In most parts of India, gold has a personal connection. Parents and grandparents give away gold to their children. Husbands and wives accumulate gold to remind themselves of their togetherness. It is an asset that everyone wants to own for a secure future. The private or household ownership of gold in India is a staggering 23,000 tonnes, according to estimates by agencies like the World Gold Council.
To put things in perspective, this is three times higher than gold reserves (8,300 tonnes) of the US Federal Reserve and about nearly 50 times of gold held by the Reserve Bank of India. The value of the gold held by Indian households is a third of India’s GDP of $2.8 trillion.
About 7 per cent of household savings find their way towards gold in India, according to the Reserve Bank of India’s household finance survey released last year.
“In states such as Tamil Nadu, households store a high fraction of their wealth in gold and also have more than 40 per cent of their total debt in the form of gold loans,” the survey highlights. It also explains that the use of gold facilitates wealth transfer across women who are otherwise socially constrained to be financially dependent in the patriarchal setting.
The fascination for gold in India is a religious, personal matter. However, when it comes to investing, you need to take a logical approach.
While gold can be a portion of your savings, it cannot be a significant portion of your investments. A number of financial experts advise keeping not more than 2-5 per cent in gold. The average ownership of gold in India is well over that recommendation.
There is enough empirical data that shows that the BSE Sensex has done better than gold over the years. In five years till today, the Sensex has gained over 70 per cent in value while gold has barely moved 8 per cent.
Gold as an investment is an unproductive asset to own. The amount of gold you own remains the same in the quantity. So, if you buy one kilogram of gold, it will remain one kilogram of gold years later.
Investment through a mutual fund in equity or debt leads to an investment in a business. Businesses use that money to fuel expansion.
That creates jobs in the economy. More jobs in the economy create a demand for goods and services and enhance productivity in an economy. Regular investment in equity or debt assets continues to grow steadily over the years.
Warren Buffett, the legendary American investor, explains it well. In his annual letter to shareholders of Berkshire Hathaway, written in 2011, he said that gold is neither of much use nor procreative. People resort to buying gold in situations where they fear a collapse of the economy or currency.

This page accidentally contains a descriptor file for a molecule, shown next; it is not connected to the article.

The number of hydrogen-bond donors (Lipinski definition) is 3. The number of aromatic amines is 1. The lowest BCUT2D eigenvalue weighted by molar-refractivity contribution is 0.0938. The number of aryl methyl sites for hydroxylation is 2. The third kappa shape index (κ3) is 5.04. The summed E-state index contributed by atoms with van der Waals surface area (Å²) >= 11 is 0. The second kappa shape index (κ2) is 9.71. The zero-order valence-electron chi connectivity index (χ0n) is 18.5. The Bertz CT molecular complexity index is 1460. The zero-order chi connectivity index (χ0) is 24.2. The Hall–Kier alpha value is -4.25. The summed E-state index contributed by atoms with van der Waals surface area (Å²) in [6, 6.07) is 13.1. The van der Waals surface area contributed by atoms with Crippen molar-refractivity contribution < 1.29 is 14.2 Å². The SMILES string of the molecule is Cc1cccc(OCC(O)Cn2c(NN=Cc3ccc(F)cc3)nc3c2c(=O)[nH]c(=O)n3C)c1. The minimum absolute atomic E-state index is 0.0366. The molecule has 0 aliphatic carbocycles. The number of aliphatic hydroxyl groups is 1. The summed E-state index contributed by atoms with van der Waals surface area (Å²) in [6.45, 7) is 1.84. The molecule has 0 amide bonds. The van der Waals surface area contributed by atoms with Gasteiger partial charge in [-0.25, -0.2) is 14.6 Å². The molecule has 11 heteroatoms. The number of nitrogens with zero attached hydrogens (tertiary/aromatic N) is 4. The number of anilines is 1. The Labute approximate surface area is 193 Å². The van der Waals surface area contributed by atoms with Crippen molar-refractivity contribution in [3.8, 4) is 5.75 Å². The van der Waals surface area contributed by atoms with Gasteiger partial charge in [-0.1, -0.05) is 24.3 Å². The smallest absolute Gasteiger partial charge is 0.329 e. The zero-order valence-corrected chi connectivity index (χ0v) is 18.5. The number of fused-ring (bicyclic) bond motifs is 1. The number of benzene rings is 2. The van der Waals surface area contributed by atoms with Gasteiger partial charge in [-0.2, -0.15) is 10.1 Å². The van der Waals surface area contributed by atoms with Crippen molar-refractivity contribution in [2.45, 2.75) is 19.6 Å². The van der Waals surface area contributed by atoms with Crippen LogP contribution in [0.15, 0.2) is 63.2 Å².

“Terror over economic collapse drives individuals to currency-based assets and fear of currency collapse fosters movement to sterile assets such as gold,” Buffett explains in his letter to shareholders.
The trust issue highlighted by the legendary investor is corroborated by the RBI survey too. It found that households in India often carry negative perceptions of formal providers of financial services. Very often, people in low-income households report their belief that access to financial products is the prerogative of elite groups in the society.
“This lack of trust in financial institutions helps to explain the tendency of households to eschew financial products and to invest in instruments such as gold instead,” the RBI report said.
What should you do
If you think you have surplus gold, you may want to change a few things. Convert coins, gold biscuits or any non-jewellery gold you possess into financial assets. You may buy a fixed deposit or spread your money into equity or debt instruments using mutual funds.
It is time to shun all apprehensions about financial assets in comparison to gold. It was a safe bet when money as a concept was new. However, financial markets today are regulated and have a diverse set of players. They offer a steady avenue of investment. You may want to seek professional advice to help you take the first step. There can be no better time to do this than now.
Convert gold into financial assets
If you think you have surplus gold, you may want to change a few things. Convert coins, gold biscuits or any non-jewellery gold you possess into financial assets. You may buy a fixed deposit or spread your money into equity or debt instruments using mutual funds. It is time to shun all apprehensions about financial assets in comparison to gold.